On many occasions, the citizens of Caracas fail to notice the architectural gems that build up our metropolis. Our eyes, focused on insecurity and food shortages are not aware that, behind the shantytowns and layers of grime and visual pollution, Caracas has a spectrum of splendid buildings stalked by decay.
A few days ago, I went to a wedding at the Church of the Virgin of Guadalupe in the neighborhood of Las Mercedes. To the horror of my eyes, across the street, a picturesque house of neo-Basque style was being demolished to make way for "progress." Las Mercedes is one of the few flat areas of Caracas and therefore it is doomed to become a commercial area. That is why the vast majority of suburban homes in the area have disappeared to make way for all types of businesses. Unfortunately, there is no law or any regulation on aesthetics and the area grows disorganized, smothered in tacky kitsch and vulgar architecture (the so-called novelty architecture): signs, architectural modifications, and aesthetic abnormalities. Las Mercedes has become a great visual dump.
Las Mercedes requires an architectural law urgently. Not only to control the panorama and prevent the further proliferation of kitsch, but also to protect the latest architectural gems in the area. That neo-Basque house was demolished and removed without any trace beyond memory and many other buildings in the area could end up with the same fate. Las Mercedes has other beautiful buildings worthy of protection such as various neo-Basque houses, dazzling buildings guarded by trees full of lush tropical vines and even the Polyclinic of Las Mercedes with its abstract bronze relief in the front area.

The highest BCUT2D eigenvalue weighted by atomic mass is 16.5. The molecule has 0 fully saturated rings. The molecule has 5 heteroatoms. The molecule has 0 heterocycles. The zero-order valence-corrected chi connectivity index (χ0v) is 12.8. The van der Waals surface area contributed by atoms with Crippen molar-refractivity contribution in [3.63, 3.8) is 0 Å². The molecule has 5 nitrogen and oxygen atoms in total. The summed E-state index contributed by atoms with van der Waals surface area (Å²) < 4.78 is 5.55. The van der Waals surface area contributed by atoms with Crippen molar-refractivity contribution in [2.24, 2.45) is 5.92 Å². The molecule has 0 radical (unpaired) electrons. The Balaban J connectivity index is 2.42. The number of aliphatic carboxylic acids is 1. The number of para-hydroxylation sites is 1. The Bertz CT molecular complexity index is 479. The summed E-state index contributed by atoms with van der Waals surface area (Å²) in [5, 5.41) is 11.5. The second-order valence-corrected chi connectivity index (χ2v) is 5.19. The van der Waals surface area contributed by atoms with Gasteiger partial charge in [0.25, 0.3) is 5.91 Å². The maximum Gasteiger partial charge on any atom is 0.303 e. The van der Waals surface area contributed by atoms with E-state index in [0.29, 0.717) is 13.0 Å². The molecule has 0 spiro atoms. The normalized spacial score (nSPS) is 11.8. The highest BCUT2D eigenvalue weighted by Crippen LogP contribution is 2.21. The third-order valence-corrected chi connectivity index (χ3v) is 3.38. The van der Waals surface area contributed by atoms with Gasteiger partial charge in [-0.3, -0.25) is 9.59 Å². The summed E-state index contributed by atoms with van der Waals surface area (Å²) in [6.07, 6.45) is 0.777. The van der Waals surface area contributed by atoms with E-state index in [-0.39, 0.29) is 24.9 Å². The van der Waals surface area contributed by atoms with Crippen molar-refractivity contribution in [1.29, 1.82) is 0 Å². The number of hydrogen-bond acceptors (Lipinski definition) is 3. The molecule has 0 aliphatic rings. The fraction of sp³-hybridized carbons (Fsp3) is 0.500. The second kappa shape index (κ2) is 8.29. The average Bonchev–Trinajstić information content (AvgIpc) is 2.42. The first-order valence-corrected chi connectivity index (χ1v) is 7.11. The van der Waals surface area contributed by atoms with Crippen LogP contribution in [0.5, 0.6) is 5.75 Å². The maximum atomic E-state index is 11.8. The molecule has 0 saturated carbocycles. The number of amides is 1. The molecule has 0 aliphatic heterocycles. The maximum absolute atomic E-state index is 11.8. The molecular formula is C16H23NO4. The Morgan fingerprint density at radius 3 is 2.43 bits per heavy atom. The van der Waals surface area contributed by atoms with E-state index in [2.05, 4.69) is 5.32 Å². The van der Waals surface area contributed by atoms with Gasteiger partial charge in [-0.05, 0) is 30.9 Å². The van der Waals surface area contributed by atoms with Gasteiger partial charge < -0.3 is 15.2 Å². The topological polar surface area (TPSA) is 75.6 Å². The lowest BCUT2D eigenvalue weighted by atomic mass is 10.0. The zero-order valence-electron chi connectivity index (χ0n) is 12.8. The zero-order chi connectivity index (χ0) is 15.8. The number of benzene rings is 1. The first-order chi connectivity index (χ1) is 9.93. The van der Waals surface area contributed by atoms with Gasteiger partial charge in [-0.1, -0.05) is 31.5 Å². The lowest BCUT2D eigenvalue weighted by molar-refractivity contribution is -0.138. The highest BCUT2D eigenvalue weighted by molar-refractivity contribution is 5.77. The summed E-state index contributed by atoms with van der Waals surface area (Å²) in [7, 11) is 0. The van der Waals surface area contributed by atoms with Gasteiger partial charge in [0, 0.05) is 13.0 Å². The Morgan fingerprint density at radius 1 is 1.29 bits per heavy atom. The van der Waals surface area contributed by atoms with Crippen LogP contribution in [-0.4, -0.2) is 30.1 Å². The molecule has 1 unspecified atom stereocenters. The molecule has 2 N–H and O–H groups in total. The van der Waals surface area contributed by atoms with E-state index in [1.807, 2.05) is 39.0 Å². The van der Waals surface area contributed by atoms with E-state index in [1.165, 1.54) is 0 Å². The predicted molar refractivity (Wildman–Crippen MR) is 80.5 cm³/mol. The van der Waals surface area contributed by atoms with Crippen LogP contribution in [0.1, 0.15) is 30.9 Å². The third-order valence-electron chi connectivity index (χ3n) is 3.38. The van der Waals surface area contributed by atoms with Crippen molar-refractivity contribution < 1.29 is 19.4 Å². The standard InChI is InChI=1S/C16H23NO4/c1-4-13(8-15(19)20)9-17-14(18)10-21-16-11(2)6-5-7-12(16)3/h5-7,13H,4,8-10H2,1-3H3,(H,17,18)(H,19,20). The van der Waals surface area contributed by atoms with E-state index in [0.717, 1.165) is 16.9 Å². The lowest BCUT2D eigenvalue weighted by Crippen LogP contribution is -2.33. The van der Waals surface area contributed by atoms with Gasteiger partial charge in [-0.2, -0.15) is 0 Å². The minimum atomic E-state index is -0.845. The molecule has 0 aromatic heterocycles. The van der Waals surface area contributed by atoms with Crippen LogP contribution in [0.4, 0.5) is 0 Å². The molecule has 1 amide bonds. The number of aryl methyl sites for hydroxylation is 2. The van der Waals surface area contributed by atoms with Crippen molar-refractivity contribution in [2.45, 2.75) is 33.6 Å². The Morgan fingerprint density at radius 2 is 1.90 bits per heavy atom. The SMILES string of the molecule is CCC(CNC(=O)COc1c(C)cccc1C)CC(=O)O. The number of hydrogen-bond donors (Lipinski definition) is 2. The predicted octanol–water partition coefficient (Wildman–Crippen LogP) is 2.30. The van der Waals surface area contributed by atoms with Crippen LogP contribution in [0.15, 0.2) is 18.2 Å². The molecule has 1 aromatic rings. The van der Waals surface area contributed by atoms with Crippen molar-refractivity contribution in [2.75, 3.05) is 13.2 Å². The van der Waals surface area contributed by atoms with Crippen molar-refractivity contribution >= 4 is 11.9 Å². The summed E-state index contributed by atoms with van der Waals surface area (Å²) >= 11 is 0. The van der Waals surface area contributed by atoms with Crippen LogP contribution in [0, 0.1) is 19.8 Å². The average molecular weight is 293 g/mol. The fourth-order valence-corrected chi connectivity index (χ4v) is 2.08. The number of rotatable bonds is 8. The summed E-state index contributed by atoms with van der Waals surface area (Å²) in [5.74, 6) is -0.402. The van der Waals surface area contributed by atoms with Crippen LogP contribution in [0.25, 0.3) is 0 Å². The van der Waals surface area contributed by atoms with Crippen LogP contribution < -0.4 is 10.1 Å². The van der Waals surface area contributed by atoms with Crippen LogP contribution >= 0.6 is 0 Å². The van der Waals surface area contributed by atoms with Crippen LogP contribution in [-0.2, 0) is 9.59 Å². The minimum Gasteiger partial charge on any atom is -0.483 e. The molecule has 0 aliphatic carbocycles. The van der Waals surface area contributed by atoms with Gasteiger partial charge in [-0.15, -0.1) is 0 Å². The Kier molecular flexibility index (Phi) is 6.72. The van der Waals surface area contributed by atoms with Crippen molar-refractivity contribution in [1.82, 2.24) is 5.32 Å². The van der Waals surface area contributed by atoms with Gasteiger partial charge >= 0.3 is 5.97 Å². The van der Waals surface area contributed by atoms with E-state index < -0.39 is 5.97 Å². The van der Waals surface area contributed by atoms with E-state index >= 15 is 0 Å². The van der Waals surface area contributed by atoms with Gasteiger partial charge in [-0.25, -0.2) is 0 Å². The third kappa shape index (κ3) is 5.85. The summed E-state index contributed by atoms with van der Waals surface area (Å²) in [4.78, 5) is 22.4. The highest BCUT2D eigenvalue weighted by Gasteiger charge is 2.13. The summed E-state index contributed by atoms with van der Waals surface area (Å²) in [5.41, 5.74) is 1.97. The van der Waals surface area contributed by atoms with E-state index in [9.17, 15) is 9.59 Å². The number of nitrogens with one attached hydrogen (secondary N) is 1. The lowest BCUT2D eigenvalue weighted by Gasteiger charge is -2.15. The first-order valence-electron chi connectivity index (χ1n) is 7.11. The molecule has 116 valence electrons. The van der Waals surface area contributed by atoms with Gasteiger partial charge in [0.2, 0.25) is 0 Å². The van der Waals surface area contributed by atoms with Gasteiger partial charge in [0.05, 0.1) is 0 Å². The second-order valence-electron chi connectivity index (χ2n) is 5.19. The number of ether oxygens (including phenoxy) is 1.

Throughout Caracas, there are unprotected architectural gems: The plethora of styles of Bello Monte, the buildings of Altamira and Los Palos Grandes, the houses of San Román, the futuristic Villa Monzeglio, the buildings in Los Chaguaramos and Santa Monica, the Altolar and Canaima building, the Jirajara house in Santa Paula, the Zena building, the old houses of Valle Arriba, the Art Deco of El Paraiso, the nostalgic buildings of San Bernardino and many others. All these gems live in the constant threat of the future, of destruction. Architecture not only has the highest aesthetic, historical, and cultural value of our country but it has the memories of all the people in Caracas. These memory boxes fiercely scream the country's history in their exquisite facades and urgently need a national law on architectural protection; something like a native National Register of Historic Places that would not only protect the buildings but would raise them culturally and would increase their monetary value. Thus, a culture of preservation and cultural admiration in the Venezuelans would be created. One of the largest samples of modern architecture of the twentieth century, my dear Caracas, could quickly disappear to give way to an unrecognizable city. Caracas is a living museum of architecture and its preservation is needed with urgency.